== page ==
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From Longman Dictionary of Contemporary EnglishMarxistMarx‧ist1 /ˈmɑːksɪst $ ˈmɑːr-/ adjective  relating to or based on Marxism a Marxist perspective
Examples from the Corpus
MarxistWhat strengths do the Marxist approaches contain, whether they be structuralist or instrumentalist?Such an approach treads a thin line between the traditional pluralist and Marxist divide in media studies.In addition to this, the bureaucratic leaderships do not facilitate bringing revolutionary Marxist educational mate rial to the ranks.This discussion is informed by Marxist efforts to explain articulating modes of production in terms of the changing requirements of capital accumulation.One such is provided in recent Marxist literature.After all, one does not have to adopt a Marxist method in order to make statements about poverty, injustice or exploitation.The Leninist theory of capitalist expansionism is generally considered to be the orthodox Marxist position.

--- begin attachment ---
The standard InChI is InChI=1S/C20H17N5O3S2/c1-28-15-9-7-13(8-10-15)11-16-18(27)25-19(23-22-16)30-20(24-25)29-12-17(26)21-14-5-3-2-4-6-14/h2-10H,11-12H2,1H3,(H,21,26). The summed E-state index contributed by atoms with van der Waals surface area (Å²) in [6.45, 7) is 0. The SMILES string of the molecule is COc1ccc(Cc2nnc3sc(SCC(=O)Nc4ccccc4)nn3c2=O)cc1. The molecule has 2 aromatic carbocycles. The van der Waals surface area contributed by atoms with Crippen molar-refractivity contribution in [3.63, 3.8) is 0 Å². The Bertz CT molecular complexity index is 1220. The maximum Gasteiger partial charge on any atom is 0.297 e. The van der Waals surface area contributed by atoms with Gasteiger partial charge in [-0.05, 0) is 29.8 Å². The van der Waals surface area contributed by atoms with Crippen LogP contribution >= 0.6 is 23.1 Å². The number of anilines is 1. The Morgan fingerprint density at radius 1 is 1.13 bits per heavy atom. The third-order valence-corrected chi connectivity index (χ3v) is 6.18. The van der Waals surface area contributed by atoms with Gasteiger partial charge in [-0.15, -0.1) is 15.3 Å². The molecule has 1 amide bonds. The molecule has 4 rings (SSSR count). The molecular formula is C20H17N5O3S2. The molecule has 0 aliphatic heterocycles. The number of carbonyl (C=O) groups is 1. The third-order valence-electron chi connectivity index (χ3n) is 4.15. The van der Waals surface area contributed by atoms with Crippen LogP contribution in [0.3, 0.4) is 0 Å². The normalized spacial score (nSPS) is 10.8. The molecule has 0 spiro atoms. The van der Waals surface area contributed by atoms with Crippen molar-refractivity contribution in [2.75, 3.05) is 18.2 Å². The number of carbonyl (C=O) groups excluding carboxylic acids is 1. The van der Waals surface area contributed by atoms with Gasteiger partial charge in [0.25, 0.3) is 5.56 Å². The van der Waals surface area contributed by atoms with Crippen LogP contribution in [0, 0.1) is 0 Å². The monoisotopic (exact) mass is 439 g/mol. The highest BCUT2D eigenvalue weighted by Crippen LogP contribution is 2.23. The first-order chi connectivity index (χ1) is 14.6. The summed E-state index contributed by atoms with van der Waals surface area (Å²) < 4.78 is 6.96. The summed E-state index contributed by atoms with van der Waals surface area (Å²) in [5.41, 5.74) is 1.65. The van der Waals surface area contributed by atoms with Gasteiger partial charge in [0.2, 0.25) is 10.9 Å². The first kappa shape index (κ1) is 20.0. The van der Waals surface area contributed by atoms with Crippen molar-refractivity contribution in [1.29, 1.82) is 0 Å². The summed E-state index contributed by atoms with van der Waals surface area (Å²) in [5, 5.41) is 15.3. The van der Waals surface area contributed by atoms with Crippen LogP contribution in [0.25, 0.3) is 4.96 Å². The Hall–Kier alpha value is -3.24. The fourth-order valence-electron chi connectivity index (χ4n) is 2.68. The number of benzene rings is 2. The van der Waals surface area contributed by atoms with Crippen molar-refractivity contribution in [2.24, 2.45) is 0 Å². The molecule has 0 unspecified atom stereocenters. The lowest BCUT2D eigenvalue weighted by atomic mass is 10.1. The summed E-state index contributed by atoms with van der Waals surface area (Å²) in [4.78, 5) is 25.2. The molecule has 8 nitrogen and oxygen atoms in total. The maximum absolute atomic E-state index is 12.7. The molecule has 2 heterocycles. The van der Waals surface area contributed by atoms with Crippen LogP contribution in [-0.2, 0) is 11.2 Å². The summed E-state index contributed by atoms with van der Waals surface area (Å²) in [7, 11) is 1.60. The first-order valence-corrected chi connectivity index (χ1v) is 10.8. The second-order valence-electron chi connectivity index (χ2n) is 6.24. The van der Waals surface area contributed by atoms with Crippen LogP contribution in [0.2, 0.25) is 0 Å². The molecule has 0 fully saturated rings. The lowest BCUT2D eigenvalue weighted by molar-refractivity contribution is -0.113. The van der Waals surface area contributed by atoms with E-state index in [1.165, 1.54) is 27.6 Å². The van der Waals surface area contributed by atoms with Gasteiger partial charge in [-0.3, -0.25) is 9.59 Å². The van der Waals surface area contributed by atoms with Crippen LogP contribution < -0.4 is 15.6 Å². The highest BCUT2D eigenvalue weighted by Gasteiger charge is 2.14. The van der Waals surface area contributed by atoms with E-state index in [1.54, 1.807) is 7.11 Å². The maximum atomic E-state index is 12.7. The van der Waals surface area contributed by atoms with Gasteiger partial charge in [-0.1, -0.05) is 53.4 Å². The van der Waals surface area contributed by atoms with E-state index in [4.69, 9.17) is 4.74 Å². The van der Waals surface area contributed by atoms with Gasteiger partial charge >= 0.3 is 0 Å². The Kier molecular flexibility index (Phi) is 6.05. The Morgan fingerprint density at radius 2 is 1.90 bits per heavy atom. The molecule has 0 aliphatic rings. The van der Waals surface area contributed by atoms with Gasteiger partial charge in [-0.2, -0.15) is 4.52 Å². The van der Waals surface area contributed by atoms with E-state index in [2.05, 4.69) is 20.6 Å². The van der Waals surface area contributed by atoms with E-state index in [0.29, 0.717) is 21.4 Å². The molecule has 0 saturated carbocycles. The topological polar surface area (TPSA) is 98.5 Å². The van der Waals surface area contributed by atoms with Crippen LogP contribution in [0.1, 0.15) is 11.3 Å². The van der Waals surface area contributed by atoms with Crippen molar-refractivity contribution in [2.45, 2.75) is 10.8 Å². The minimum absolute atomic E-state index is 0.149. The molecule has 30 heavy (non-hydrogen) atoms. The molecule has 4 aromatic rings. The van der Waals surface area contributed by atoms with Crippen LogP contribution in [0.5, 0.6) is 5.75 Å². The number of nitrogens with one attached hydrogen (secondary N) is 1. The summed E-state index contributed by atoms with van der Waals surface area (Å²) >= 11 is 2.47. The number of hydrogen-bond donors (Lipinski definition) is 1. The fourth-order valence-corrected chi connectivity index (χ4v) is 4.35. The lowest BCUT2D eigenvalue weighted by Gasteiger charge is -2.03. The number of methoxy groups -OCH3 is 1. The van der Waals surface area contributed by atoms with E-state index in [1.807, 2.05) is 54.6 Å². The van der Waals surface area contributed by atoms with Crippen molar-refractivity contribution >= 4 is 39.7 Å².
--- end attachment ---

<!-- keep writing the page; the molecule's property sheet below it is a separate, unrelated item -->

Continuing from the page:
MarxistMarxist2 noun [countable]  someone who agrees with Marxism
Examples from the Corpus
MarxistIntellectuals play a correspondingly enlarged role in Gramsci's Marxism, which perhaps accounts for its popularity amongst academic Marxists.Clearly, the perspectives offered by Marxists can not be rejected.In the 1980s the open conflict predicted by Marxists did result, but it did not end as they hoped.Explaining how social and political cohesion is maintained despite capitalist crises is also critical for contemporary Marxists.Under feudalism, Marxists argue, the dominant mode of production was based on the ownership of land.Only a few Marxists raise fundamental doubt about Therborn's assumption above that in liberal democracy the exploiting minority rules through elections.By contrast, some Marxists are more inclined to emphasize capitalism's economic success in generating proletarian support.
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